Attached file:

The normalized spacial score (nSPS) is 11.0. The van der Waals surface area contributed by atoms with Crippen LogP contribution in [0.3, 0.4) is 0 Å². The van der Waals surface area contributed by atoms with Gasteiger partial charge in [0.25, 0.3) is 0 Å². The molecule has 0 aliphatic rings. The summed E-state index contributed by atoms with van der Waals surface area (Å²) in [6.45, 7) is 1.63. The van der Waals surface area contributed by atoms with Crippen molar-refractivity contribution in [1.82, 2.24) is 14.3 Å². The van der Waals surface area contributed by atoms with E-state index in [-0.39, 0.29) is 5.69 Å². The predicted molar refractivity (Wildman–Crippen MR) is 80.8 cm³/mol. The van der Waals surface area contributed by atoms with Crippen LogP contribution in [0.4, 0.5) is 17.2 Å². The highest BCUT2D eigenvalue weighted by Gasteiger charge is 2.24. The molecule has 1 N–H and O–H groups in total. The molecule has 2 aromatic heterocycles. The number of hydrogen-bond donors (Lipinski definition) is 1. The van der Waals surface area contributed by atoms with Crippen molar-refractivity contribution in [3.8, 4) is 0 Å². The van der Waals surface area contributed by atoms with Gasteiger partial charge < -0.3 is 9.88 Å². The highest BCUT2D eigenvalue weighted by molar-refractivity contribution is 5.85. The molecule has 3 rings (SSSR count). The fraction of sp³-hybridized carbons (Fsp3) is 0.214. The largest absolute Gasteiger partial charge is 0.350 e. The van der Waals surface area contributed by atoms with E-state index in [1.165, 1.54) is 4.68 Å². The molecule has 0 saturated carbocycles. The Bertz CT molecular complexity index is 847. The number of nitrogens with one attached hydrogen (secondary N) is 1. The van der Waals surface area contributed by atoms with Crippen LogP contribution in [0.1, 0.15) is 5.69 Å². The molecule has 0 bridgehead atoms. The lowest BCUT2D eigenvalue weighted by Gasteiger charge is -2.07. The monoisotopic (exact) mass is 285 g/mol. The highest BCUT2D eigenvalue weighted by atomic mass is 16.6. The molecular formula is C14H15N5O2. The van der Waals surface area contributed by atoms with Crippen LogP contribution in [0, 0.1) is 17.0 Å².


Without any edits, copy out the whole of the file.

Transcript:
The normalized spacial score (nSPS) is 11.0. The van der Waals surface area contributed by atoms with Crippen LogP contribution in [0.3, 0.4) is 0 Å². The van der Waals surface area contributed by atoms with Gasteiger partial charge in [0.25, 0.3) is 0 Å². The molecule has 0 aliphatic rings. The summed E-state index contributed by atoms with van der Waals surface area (Å²) in [6.45, 7) is 1.63. The van der Waals surface area contributed by atoms with Crippen molar-refractivity contribution in [1.82, 2.24) is 14.3 Å². The van der Waals surface area contributed by atoms with E-state index in [-0.39, 0.29) is 5.69 Å². The predicted molar refractivity (Wildman–Crippen MR) is 80.8 cm³/mol. The van der Waals surface area contributed by atoms with Crippen LogP contribution in [0.4, 0.5) is 17.2 Å². The highest BCUT2D eigenvalue weighted by Gasteiger charge is 2.24. The molecule has 1 N–H and O–H groups in total. The molecule has 2 aromatic heterocycles. The number of hydrogen-bond donors (Lipinski definition) is 1. The van der Waals surface area contributed by atoms with Crippen molar-refractivity contribution in [3.8, 4) is 0 Å². The van der Waals surface area contributed by atoms with Gasteiger partial charge < -0.3 is 9.88 Å². The highest BCUT2D eigenvalue weighted by molar-refractivity contribution is 5.85. The molecule has 3 rings (SSSR count). The fraction of sp³-hybridized carbons (Fsp3) is 0.214. The largest absolute Gasteiger partial charge is 0.350 e. The van der Waals surface area contributed by atoms with E-state index in [1.165, 1.54) is 4.68 Å². The molecule has 0 saturated carbocycles. The Bertz CT molecular complexity index is 847. The number of nitrogens with one attached hydrogen (secondary N) is 1. The van der Waals surface area contributed by atoms with Crippen LogP contribution in [0.1, 0.15) is 5.69 Å². The molecule has 0 bridgehead atoms. The lowest BCUT2D eigenvalue weighted by Gasteiger charge is -2.07. The monoisotopic (exact) mass is 285 g/mol. The highest BCUT2D eigenvalue weighted by atomic mass is 16.6. The molecular formula is C14H15N5O2. The van der Waals surface area contributed by atoms with Crippen LogP contribution in [0, 0.1) is 17.0 Å².